Finding the Right Time


Elliot Ellis

Once in-person classes began this semester, it seemed the majority of the student body and faculty had fallen into a grove of beginning their day at 12:30 p.m.. and ending around 4:30 p.m. With the exception of having a study hall first or last period, beginning and ending the school day much later than usual didn’t seem to bother anyone in the Emery community. 

Sports practices began much later in the afternoon and often ended around 7-8 pm. A later start time also allowed for an increase in morning practices amongst all sports. Thursday, November 12, Emery had a trial run for a new schedule in which classes began at 12 and ended at 3:41. Monday, November 16, this schedule change became permanent. 

The 30-minute difference in the morning and 45-minute difference in the afternoon may not seem like such a big deal, but the student body had some interesting opinions regarding these time changes. Let’s hear from the perspective of both the students who are affected by these time changes and the faculty who worked to put these changes in effect.

Sophomore Ari Strauss said this about the time change: “The new start time gives me opportunities to do more stuff during the day that isn’t school-related. It gives me more time to do stuff with friends, do homework, and sports.” 

Junior Phoebe Cosgrove agrees.“I like it because we get out earlier, but it is definitely an adjustment to my morning. That 30 minutes was definitely useful in the morning and now it seems a little bit rushed,” said Cosgrove. 

Senior Kian Bobrow has mixed feelings about the schedule change. “It’s nice to get out a bit earlier, although the timing is a bit awkward. Like, there’s not any time to eat between classes or any time to after school because of practice. But it’s good because we’re barely in school, and we can sleep in. Overall, it’s a very nice schedule,” said Bobrow. 

While the students are still trying to adjust, the early start time benefits the teachers and faculty, as well as Emery’s director of instructional technology and assistant director of operations, Josh Blice, said, “I think this earlier start is so much better so Upper School teachers and students can be done earlier in the afternoon.”  English teacher Jennifer Williams says the time change has impacted her daily class planning as well as her opinion on the time change overall.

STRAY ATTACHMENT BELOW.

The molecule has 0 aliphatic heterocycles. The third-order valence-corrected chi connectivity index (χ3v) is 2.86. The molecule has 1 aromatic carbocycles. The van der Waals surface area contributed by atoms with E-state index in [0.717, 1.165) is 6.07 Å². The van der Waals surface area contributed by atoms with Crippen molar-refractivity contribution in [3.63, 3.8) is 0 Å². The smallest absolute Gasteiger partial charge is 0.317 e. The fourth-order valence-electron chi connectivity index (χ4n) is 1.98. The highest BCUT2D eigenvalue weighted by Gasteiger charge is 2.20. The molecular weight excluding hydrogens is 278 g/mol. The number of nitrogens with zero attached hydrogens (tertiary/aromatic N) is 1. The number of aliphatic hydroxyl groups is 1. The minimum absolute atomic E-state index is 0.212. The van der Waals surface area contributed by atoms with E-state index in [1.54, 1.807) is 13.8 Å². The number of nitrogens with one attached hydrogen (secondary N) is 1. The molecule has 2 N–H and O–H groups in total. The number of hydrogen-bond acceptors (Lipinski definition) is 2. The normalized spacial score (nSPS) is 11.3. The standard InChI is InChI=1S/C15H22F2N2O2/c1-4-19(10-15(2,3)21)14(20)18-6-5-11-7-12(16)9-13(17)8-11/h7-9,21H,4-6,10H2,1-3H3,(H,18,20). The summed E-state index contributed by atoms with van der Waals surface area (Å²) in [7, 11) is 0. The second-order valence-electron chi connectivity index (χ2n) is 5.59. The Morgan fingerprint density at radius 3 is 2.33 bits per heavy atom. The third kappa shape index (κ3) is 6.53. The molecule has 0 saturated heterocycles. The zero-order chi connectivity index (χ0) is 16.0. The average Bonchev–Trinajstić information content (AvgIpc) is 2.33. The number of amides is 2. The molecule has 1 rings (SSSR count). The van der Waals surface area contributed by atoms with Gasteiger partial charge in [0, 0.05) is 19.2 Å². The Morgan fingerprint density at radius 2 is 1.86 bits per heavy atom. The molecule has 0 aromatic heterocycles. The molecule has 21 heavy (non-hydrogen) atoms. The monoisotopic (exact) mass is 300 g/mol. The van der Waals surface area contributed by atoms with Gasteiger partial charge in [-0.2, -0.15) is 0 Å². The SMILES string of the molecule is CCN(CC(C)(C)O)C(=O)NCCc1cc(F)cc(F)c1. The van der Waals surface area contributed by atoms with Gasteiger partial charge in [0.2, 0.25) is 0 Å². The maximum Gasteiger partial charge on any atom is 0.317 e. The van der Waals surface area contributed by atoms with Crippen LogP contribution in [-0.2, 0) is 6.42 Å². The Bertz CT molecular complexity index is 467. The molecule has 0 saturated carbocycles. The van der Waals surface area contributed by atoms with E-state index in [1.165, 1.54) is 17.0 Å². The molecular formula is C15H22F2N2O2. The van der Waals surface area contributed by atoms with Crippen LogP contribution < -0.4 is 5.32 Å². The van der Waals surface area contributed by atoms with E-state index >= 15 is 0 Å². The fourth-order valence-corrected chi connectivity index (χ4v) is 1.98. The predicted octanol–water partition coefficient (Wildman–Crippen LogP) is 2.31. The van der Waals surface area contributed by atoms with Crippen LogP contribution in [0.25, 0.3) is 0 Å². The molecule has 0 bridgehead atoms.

“In terms of classes, it makes things a little harder for me personally,” says Williams. “Both of my kids are distance learners, but they start the day at different times.”  Before the time change, Williams met with her students and had advisory at the start of the day, allowing her to check-in with her own kids, make sure they were on task, and make them breakfast. She could also work on grading and organizing lessons. 

“If my kids or students didn’t need me,” Williams said, “I would have roughly two hours of time to do this. I could leave my house around 11:30 (I live 15 miles away, and it can take anywhere from 20 to 45 minutes to get to Emery, depending) in order to get to campus with enough time to set everything up for my students and for the day.” Now, she must have all of her morning routine finished by 10:00, and her daughter doesn’t even start classes until almost 9.

“I must leave at 11:00 to ensure I’m in class on time. So, yes, it’s a little harder. But on the other hand, I am able to get home sooner (fighting traffic home is an ordeal!).

Williams says the new schedule “makes more logical sense rather than having periods of time oddly ‘broken up.’ It seems to me that it depends on people’s personal scheduling preferences, their family situations, where they live…and for teachers, how much and what level of ‘time-intensive’ grading their subject requires, how many different classes they teach, and how many students they have.”

The overall consensus among students and faculty alike is that while their morning may seem a little more rushed than usual, the time that has been freed up at the end of the day is well worth the “rushed” morning schedule.